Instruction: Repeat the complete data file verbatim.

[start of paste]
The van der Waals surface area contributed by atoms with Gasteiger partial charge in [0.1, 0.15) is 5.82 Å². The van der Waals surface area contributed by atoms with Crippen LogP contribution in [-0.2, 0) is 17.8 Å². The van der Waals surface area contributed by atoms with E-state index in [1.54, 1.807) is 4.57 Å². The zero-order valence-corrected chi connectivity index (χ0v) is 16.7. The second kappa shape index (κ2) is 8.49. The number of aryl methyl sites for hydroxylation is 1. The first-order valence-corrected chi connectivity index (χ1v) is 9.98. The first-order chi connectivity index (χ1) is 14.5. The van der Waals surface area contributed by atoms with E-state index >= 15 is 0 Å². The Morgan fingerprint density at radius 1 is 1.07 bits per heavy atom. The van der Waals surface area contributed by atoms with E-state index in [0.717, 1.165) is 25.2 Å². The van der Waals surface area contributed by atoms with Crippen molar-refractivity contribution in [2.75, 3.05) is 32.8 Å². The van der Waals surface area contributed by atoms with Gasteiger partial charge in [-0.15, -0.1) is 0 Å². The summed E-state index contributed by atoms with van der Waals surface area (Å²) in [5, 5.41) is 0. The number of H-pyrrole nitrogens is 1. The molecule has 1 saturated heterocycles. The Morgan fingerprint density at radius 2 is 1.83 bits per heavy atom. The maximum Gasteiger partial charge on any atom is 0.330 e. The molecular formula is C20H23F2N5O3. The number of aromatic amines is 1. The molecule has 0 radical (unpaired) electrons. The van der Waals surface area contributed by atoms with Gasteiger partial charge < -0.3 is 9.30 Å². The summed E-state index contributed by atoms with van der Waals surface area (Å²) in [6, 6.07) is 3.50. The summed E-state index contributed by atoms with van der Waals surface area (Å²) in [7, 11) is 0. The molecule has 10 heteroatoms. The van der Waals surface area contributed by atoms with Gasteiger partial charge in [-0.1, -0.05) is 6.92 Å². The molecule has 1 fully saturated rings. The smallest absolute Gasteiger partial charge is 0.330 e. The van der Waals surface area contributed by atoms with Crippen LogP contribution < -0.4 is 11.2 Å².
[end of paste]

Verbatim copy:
The van der Waals surface area contributed by atoms with Gasteiger partial charge in [0.1, 0.15) is 5.82 Å². The van der Waals surface area contributed by atoms with Crippen LogP contribution in [-0.2, 0) is 17.8 Å². The van der Waals surface area contributed by atoms with E-state index in [1.54, 1.807) is 4.57 Å². The zero-order valence-corrected chi connectivity index (χ0v) is 16.7. The second kappa shape index (κ2) is 8.49. The number of aryl methyl sites for hydroxylation is 1. The first-order valence-corrected chi connectivity index (χ1v) is 9.98. The first-order chi connectivity index (χ1) is 14.5. The van der Waals surface area contributed by atoms with E-state index >= 15 is 0 Å². The Morgan fingerprint density at radius 1 is 1.07 bits per heavy atom. The van der Waals surface area contributed by atoms with E-state index in [0.717, 1.165) is 25.2 Å². The van der Waals surface area contributed by atoms with Crippen molar-refractivity contribution in [2.75, 3.05) is 32.8 Å². The van der Waals surface area contributed by atoms with Gasteiger partial charge in [-0.15, -0.1) is 0 Å². The summed E-state index contributed by atoms with van der Waals surface area (Å²) in [5, 5.41) is 0. The number of H-pyrrole nitrogens is 1. The molecule has 1 saturated heterocycles. The Morgan fingerprint density at radius 2 is 1.83 bits per heavy atom. The maximum Gasteiger partial charge on any atom is 0.330 e. The molecular formula is C20H23F2N5O3. The number of aromatic amines is 1. The molecule has 0 radical (unpaired) electrons. The van der Waals surface area contributed by atoms with Gasteiger partial charge < -0.3 is 9.30 Å². The summed E-state index contributed by atoms with van der Waals surface area (Å²) in [6, 6.07) is 3.50. The summed E-state index contributed by atoms with van der Waals surface area (Å²) in [7, 11) is 0. The molecule has 10 heteroatoms. The van der Waals surface area contributed by atoms with Gasteiger partial charge in [-0.1, -0.05) is 6.92 Å². The molecule has 1 fully saturated rings. The smallest absolute Gasteiger partial charge is 0.330 e. The van der Waals surface area contributed by atoms with Crippen LogP contribution < -0.4 is 11.2 Å².